Guédelon has since made many more discoveries about the ‘how’: the engineering of the building. The keystone is the last stone to go into an arch, but not so a vault, Guédelon discovered. “We build up the walls of the cylindrical tower and then once your walls are high enough you can then fix your corbels,” explains Florian Renucci, master mason. “The corbels are the stones which are the beginning of the ribs.

header image

Guédelon’s experience with roof timbers is helping Notre Dame rebuild with period methods and materials

Image credit: Guédelon

“That’s when we must install the centring [the temporary formwork], place the key, build the ribs up towards the keystone, so your skeleton is then in position. But at this point the skeleton of the ribs is still not under load. It’s still being supported by this wooden structure,” he adds.

When they are ready to strike the centre, the carpenters go back underneath and each branch of the centring is placed on wooden wedges. “We then hammer them out very gently and all at the same time so that each branch comes down at the same time,” says Renucci. “As the wood comes down you start to see daylight between the stone and the wood. That’s when you cross your fingers, and five minutes later there’s a cry of joy and relief, because your skeleton is under load! It’s only now that we can build a cover: the web stone.” If it’s not done in these stages, he says, it goes wrong. He is amazed this had to be rediscovered. There are so many books about medieval art, Renucci points out, and none of them have anything to say about how a vault is built. “It’s incredible,” he adds.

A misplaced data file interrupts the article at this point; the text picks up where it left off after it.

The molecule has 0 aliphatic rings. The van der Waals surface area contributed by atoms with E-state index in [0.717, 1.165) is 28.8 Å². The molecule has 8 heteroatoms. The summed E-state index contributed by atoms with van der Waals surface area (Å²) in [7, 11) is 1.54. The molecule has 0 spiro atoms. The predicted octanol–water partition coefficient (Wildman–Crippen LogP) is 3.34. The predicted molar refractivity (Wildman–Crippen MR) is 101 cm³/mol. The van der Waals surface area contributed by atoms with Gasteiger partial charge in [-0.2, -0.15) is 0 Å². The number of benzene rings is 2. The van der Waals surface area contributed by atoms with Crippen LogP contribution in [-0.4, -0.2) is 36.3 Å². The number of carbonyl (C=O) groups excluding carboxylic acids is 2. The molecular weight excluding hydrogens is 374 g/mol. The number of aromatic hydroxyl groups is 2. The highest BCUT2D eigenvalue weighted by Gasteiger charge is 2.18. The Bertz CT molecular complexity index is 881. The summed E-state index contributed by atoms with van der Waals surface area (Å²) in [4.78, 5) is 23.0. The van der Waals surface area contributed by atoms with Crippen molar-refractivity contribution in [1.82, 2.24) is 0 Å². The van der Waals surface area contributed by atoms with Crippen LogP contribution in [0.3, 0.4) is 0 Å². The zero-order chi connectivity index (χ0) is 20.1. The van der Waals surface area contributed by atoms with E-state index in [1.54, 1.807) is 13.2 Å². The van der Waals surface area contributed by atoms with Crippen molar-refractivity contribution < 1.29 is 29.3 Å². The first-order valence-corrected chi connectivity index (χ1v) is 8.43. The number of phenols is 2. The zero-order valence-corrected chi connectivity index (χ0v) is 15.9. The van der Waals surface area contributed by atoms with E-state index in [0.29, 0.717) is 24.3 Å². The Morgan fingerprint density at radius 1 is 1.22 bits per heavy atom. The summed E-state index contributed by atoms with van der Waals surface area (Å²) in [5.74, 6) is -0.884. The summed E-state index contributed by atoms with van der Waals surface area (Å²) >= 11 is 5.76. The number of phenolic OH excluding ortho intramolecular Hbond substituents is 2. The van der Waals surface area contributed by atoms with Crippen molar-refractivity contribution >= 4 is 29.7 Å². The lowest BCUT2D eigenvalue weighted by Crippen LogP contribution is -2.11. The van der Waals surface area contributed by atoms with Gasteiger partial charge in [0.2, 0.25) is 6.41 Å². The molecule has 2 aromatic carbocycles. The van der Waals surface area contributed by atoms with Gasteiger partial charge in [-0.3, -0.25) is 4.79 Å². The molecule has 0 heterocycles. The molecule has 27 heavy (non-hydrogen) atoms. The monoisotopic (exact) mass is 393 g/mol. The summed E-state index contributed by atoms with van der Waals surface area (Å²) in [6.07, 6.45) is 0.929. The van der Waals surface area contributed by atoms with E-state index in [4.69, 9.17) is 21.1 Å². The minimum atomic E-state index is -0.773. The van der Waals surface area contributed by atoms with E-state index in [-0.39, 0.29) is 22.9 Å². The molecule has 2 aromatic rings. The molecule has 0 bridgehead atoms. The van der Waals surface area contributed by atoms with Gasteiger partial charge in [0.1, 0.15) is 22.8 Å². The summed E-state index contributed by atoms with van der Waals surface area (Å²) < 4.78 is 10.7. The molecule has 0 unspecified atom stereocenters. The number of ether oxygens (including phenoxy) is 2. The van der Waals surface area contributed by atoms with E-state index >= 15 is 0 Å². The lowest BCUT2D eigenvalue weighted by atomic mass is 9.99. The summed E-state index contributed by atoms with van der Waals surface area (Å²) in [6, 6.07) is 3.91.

metal working

The blacksmith makes tools but relatively few nails, as they were rare in buildings like this

Image credit: Guédelon

“These are techniques that haven’t necessarily been lost in the world of construction, but have been lost in the world of, say, history of art or archaeology,” says Preston. “The archaeologists that we work with or the architects that we work with still today are learning from us that the key goes on first.”

Working out how to build something doesn’t necessarily mean you can be sure that’s how it was really done, but archaeological evidence can help.

Raising roof trusses is a puzzle: lay the trusses on a temporary floor at the eaves level, then swing them upwards into place, but when you near the last ones you begin to run out of room. Guédelon’s solution was to build a horizontal rail between the gables, hang trusses on it and then slide them into position like a clothes rail or filing cabinet. “The day that we’d finished doing it, we came back to the office, opened a book and found a picture of a gable wall with this bar sticking out from it,” says Preston.


Waxed cloth windows are painted to look like stained glass

Image credit: Guédelon

Other solutions change our historic understanding more widely. As the window spaces went in, visitors started asking if they’d have stained glass. But glass would have been out of the reach of a modest nobleman like the Lord of Guédelon. Instead, the scientific committee worked out that they’d have painted waxed cloth, as they did at Windsor Castle up to the 15th century. Only the frames survive from the time because the cloth itself was fragile, but there are clues in financial records. Experiments, some of them unsuccessful, led to the panels they’ll be installing in the chapel this year.

We take glass for granted, but Preston suggests cloth may have been used everywhere, changing our perception of how a medieval town looked. “In terms of experimental archaeology, we are right at the heart of it here. Sometimes people imagine,” she explains, “that there are experts who can come and tell you how to do it, and the whole point of experimental archaeology is that people don’t know, nobody knows how a lot of these things were done. Guédelon is a meeting place between the practical skills of painters, carpenters, stonemasons, and theories of people who were carrying out research into these areas.”

wooden adornment

Carpenters made this tracery window frame, destined for the chapel and to be filled with painted fabric

Image credit: Guédelon

We walk towards the castle, and as we round the corner, I can see how dramatic the progress has been.

When I last visited, just a corner of the base of the walls was built. Now they’ve completed a whole central chapel, several corner turrets and most of the largest tower, as well as nearly finished an impressive gatehouse that will soon get its portcullis.